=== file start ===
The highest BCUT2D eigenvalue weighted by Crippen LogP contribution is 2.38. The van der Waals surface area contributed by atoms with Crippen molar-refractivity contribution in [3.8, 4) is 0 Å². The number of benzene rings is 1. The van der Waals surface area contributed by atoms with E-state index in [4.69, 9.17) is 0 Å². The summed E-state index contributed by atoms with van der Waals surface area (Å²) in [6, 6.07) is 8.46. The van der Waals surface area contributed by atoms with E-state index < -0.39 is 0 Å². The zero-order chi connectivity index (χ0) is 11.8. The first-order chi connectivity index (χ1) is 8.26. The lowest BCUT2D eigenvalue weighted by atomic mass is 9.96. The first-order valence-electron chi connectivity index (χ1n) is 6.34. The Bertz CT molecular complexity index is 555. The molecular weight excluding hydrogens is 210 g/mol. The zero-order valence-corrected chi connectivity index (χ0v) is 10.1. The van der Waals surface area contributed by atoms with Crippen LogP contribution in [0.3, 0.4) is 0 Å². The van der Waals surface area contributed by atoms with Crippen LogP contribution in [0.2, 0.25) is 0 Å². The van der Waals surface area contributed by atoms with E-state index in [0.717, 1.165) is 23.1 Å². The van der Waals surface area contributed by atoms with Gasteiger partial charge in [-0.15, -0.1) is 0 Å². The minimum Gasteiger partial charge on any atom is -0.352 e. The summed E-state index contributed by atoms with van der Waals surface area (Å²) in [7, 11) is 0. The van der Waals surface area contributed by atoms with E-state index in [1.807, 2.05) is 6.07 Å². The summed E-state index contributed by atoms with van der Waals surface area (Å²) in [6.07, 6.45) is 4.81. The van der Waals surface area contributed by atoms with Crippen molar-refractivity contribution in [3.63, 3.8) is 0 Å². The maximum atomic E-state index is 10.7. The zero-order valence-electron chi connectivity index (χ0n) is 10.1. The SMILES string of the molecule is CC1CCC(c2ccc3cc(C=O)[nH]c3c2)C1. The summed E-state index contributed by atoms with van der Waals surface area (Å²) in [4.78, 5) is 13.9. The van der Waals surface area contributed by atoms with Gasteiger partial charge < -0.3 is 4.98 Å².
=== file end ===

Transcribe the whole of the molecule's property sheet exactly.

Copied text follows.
The highest BCUT2D eigenvalue weighted by Crippen LogP contribution is 2.38. The van der Waals surface area contributed by atoms with Crippen molar-refractivity contribution in [3.8, 4) is 0 Å². The number of benzene rings is 1. The van der Waals surface area contributed by atoms with E-state index in [4.69, 9.17) is 0 Å². The summed E-state index contributed by atoms with van der Waals surface area (Å²) in [6, 6.07) is 8.46. The van der Waals surface area contributed by atoms with E-state index < -0.39 is 0 Å². The zero-order chi connectivity index (χ0) is 11.8. The first-order chi connectivity index (χ1) is 8.26. The lowest BCUT2D eigenvalue weighted by atomic mass is 9.96. The first-order valence-electron chi connectivity index (χ1n) is 6.34. The Bertz CT molecular complexity index is 555. The molecular weight excluding hydrogens is 210 g/mol. The zero-order valence-corrected chi connectivity index (χ0v) is 10.1. The van der Waals surface area contributed by atoms with Crippen LogP contribution in [0.3, 0.4) is 0 Å². The van der Waals surface area contributed by atoms with Crippen LogP contribution in [0.2, 0.25) is 0 Å². The van der Waals surface area contributed by atoms with E-state index in [0.717, 1.165) is 23.1 Å². The van der Waals surface area contributed by atoms with Gasteiger partial charge in [-0.15, -0.1) is 0 Å². The minimum Gasteiger partial charge on any atom is -0.352 e. The summed E-state index contributed by atoms with van der Waals surface area (Å²) in [7, 11) is 0. The van der Waals surface area contributed by atoms with E-state index in [1.807, 2.05) is 6.07 Å². The summed E-state index contributed by atoms with van der Waals surface area (Å²) in [6.07, 6.45) is 4.81. The van der Waals surface area contributed by atoms with Crippen molar-refractivity contribution in [3.63, 3.8) is 0 Å². The maximum atomic E-state index is 10.7. The zero-order valence-electron chi connectivity index (χ0n) is 10.1. The SMILES string of the molecule is CC1CCC(c2ccc3cc(C=O)[nH]c3c2)C1. The summed E-state index contributed by atoms with van der Waals surface area (Å²) in [4.78, 5) is 13.9. The van der Waals surface area contributed by atoms with Gasteiger partial charge < -0.3 is 4.98 Å².